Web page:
Antidote #2: Repent and Pray

My teenage son recently bemoaned the fact that he knows that adults aren’t perfect and that they sin, but that he doesn’t see them express that or own it very often.  Ouch!  Ouch to my own soul.  I want my wife and kids to think I’m perfect, but not expect me to be.  I want them to think I’m humble, but not expect me to repent before them.  Yeah, I know – pretty jacked up.  If I’m listening with a soft heart to my Heavenly Father then I will be the earthly father that repents of his own self-trust.  If I’m remembering the goodness of God to me in forgiveness and grace, then I will be a man who runs to Him for more of it – repentance and prayer.  When you and I aren’t quick to see our own sin and turn from it we are trusting in our own thoughts, words, or merit to deal with where we violated the heart and law of God.  And when we aren’t quick to pray, we are trusting our ability to handle the situation, carry the burden, and manage the fallout better than the Lord.  Do you want to fight the self-trust that comes second-nature to you? Process repentance before the Lord and openly with others, and talk to God about the trustworthy nature of His character to you.

Antidote #3: Doubt and Invite 

For all that can be said of self-trust (and lots can be said), perhaps one of the most foundational realities is that you aren’t trustworthy either.  It’s true.  You think you can trust yourself, your judgement, and your motives … but you can’t.  You are just like the next guy who you don’t trust.  It’s just such a greater draw to trust yourself than the next guy because you are in control.  The burden of success and failure is on you and nobody else … and you’re willing to live with that.  But be certain of one thing – You are made of the same stuff as that person who hurt you last year or last week.  Part of my repentance must be exchanging self-trust for self-doubt.  How’s that for an uplifting self-esteem message?  Actually I find it quite freeing personally.  I’m no savior, no perfect parent or perfect husband, certainly not a perfect preacher or all-wise counselor.  In my doubting of self, I am not doubting God’s work in me, His gifts to me, my identity as valued and loved, or the influence He has entrusted to me.  I am just saying that trusting Him is always the better option than trusting me.  And in that obedient doubting I get to invite the care, wisdom, and resources of Him and others to move me forward.  What a bargain: I’m free of putting all the weight on my shoulders, and I get the “light burden” (Matthew 11:28-30) of trusting Him.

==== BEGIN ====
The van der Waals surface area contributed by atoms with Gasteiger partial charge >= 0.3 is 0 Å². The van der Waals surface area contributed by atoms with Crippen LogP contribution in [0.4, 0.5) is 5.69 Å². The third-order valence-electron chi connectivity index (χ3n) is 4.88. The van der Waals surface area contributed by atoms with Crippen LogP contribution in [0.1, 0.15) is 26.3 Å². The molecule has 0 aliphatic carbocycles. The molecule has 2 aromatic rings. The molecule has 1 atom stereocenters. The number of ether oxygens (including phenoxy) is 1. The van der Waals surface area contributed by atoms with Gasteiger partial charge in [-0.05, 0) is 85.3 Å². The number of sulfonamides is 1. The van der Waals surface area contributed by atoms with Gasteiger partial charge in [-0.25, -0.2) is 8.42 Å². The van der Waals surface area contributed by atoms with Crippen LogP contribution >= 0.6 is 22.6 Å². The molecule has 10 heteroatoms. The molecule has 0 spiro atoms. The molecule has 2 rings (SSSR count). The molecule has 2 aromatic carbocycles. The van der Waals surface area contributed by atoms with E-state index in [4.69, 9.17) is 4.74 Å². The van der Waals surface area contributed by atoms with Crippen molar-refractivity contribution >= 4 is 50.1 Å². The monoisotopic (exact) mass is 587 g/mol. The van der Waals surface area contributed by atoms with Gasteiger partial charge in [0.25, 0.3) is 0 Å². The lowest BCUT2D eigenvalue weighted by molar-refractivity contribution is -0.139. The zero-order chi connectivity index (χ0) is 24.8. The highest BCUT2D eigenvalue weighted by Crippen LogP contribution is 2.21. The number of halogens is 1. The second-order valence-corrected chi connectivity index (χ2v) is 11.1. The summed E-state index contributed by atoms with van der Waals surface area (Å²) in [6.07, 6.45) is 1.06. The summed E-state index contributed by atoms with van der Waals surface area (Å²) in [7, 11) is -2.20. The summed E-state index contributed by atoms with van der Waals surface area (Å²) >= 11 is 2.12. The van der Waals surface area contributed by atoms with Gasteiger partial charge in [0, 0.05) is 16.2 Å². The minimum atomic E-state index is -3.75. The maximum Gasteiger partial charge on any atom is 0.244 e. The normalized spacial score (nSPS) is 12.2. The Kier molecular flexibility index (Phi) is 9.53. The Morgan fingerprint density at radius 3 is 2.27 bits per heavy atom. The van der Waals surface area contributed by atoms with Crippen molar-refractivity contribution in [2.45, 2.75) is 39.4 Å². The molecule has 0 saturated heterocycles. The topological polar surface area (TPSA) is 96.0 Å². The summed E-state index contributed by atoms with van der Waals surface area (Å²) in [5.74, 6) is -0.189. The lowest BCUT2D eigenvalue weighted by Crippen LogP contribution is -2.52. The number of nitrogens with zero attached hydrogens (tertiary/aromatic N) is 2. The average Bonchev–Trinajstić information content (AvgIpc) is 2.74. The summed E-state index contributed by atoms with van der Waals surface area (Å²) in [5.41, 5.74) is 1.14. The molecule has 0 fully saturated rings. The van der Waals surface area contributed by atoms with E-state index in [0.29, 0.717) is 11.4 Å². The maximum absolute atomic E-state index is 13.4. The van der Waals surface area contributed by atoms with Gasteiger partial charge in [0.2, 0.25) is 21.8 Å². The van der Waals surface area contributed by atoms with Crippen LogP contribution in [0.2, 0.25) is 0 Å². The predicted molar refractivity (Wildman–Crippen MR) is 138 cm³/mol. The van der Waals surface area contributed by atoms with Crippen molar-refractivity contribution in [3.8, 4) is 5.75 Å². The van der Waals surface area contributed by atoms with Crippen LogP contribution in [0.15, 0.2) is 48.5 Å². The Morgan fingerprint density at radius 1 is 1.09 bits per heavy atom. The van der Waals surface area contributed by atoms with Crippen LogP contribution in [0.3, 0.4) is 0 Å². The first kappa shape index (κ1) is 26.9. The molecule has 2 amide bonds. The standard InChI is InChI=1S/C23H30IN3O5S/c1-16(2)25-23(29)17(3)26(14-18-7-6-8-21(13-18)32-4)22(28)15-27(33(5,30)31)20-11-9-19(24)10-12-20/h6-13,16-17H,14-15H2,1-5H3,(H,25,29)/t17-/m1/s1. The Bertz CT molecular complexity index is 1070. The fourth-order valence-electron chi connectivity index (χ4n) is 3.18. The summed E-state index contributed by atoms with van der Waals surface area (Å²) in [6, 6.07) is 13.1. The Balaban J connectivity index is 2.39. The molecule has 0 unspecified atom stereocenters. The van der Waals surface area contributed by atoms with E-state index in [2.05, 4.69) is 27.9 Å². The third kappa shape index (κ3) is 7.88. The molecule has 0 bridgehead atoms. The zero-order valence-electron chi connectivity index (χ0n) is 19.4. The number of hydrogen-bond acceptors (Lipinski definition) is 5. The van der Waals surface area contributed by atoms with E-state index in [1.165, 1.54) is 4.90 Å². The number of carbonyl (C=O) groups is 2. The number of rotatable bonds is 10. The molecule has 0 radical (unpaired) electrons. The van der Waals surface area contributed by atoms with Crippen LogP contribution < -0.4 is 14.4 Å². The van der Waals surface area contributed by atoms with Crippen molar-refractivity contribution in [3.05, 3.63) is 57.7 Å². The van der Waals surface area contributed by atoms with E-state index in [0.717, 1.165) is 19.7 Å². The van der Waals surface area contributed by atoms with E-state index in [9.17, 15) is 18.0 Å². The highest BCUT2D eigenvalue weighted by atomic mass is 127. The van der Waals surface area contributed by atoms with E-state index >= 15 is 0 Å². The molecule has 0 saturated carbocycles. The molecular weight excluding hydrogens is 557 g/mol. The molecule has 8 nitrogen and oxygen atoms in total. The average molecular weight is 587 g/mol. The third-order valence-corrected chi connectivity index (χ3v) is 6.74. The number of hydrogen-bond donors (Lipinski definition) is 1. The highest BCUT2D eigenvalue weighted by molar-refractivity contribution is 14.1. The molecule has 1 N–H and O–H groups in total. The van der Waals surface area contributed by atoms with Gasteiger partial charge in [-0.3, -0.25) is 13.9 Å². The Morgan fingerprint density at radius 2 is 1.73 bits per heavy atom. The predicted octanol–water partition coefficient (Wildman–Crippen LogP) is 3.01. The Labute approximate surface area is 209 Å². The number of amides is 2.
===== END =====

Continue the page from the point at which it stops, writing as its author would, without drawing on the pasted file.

These antidotes aren’t a “one-time” shot given at the travel clinic before boarding your international flight.  Rather they are required in “daily doses” for our spiritual health and vitality.  So take your medicine and enjoy the freedom it brings!

 

The Need For Other Voices

Last week in my blog I reflected on those situations we find ourselves in where we don’t know what to say and I offered some thoughts on how to respond wisely. Not only is it essential to often slow your voice down in relationship, but we need other voices in relationships as well.

Here’s what I mean … and I imagine this is an experience common to man.  You have been trying to help someone see something in their life and they just don’t understand or see it.  Then someone else comes along and says exactly the same thing to them and the clouds part and they wonder why nobody has ever told them this life-changing counsel.  Parents, you know what I’m talking about!  Your kid comes home from camp or youth group with awe over a truth that was illumined to them and shared it with you as though you’d never heard of it.  It is perhaps one of the craziest things in pastoral ministry.  People who come to understand a precious truth that you’ve been teaching, preaching, and counseling for years only to state that they’ve never heard it.  In my younger (and more arrogant) years, this would drive me crazy.  I so desperately wanted “credit” for faithfully teaching that or courageously sharing that with a friend.  Now in my slightly older (and slightly less arrogant) years, I am able to thank God for the “other voices” in people’s lives that help them grow.  Of course the spiritual reality behind it all is that not my voice or that of another is the “change agent” … it’s the Spirit that opens eyes, minds, and hearts to receive truth and delight in it!